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On The Front Lines

Rutherford Institute Supports Virginia Landowners Challenging Pipeline Projects, Asks Supreme Court to Restrain Eminent Domain Abuses

WASHINGTON, DC — Challenging the government’s abuse of its eminent domain power to take private property for natural gas pipelines that primarily benefit private corporate interests, The Rutherford Institute has asked the U.S. Supreme Court to reinstate a lawsuit by Virginia landowners that asks for a fair hearing on their claim that the taking of their land for a pipeline project violates their constitutional rights. In an amicus brief filed with the Supreme Court, Institute attorneys argue that the landowners’ constitutional right to due process entitles them to a fair and meaningful hearing before a court on their claims that the government has unconstitutionally delegated the power to take private property to pipeline companies and that the taking of their property is not for a “public use” as required by the U.S. Constitution’s Fifth Amendment.  The amicus brief condemns the lower court’s ruling that the landowners could not bring their claims in federal court, but were required to make them before a federal agency in charge of granting pipeline applications.

“It takes a lot of gall to trespass onto someone’s private property, tear up their land, cut down their trees, pollute their air and water, prevent them from moving freely on their own property, threaten them with fines and arrests for challenging the intrusion, and then force them to pay (by way of taxes) to retain ownership of the property or sell it cheaply or at a loss so it can be torn down and used for some purpose that the government deems more beneficial to its bottom line. That’s how little respect the government has for our rights,” said constitutional attorney John W. Whitehead, president of The Rutherford Institute and author of Battlefield America: The War on the American People. “Unfortunately, American taxpayers have become trespassers on their own property thanks to the government’s utter disregard for property rights.”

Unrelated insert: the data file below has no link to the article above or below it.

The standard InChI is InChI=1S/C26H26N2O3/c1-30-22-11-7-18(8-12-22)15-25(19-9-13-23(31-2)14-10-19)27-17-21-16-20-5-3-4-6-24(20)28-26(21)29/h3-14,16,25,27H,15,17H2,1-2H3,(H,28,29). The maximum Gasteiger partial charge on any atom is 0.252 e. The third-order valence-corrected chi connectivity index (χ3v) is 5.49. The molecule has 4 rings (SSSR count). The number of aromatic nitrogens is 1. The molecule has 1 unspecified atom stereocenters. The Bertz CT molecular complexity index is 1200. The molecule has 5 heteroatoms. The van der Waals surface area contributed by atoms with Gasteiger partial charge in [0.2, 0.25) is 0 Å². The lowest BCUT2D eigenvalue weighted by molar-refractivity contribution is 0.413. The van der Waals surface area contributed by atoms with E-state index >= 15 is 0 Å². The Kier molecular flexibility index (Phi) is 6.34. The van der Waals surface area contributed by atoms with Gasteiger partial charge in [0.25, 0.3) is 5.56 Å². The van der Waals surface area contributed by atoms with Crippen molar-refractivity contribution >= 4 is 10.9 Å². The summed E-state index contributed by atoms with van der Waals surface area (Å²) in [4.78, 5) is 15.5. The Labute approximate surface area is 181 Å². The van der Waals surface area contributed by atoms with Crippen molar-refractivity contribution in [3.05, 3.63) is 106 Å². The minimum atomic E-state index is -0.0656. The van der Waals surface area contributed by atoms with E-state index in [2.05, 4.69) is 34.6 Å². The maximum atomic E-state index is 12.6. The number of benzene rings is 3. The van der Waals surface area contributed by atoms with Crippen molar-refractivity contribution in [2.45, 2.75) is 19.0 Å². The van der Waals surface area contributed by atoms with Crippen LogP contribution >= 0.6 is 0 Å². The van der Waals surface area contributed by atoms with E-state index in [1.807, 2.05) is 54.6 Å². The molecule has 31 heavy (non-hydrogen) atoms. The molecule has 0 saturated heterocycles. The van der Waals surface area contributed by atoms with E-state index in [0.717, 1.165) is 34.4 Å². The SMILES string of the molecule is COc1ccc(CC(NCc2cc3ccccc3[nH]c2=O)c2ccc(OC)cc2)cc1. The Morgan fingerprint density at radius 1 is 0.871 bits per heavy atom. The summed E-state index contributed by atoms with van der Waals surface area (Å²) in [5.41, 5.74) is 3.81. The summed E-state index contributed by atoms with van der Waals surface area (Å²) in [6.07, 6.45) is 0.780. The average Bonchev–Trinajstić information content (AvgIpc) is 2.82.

In October 2015, a joint venture of natural gas and energy companies announced a plan to construct a natural gas pipeline, known as the Mountain Valley Pipeline (MVP), along a route running from West Virginia through portions of southwest Virginia. The plan to construct the MVP involves not only the destruction of forest lands located in the George Washington and Jefferson National Forest but also the taking of private property from scores of landowners.

Under the National Gas Act (NGA), construction of the MVP required the approval of the Federal Energy Regulatory Commission (FERC), which granted that permission in October 2017. Prior to that approval, numerous landowners whose land would be taken from them as part of the construction of the MVP filed a lawsuit in federal district court in Virginia challenging the constitutionality of the NGA’s provisions on the use of the power of eminent domain. Among other things, the landowners asserted that the NGA improperly authorizes the taking of their property for the private use and benefit of gas companies, in violation of the constitutional requirement that any forced taking of private property must be for a public use. However, the court dismissed the landowners’ lawsuit without considering their constitutional claims, ruling that the landowners were required to have first raised these arguments before FERC during the pipeline approval process. The dismissal was upheld on the landowners’ appeal, who then filed a petition with the U.S. Supreme Court asking that the ruling be reviewed and reversed.

Weighing in before the Court in support of the landowners’ petition, The Rutherford Institute’s amicus brief asserts that the pipeline approval process deprives landowners of their due process right to have a court hear and decide their claims that the taking of their property violates the constitution.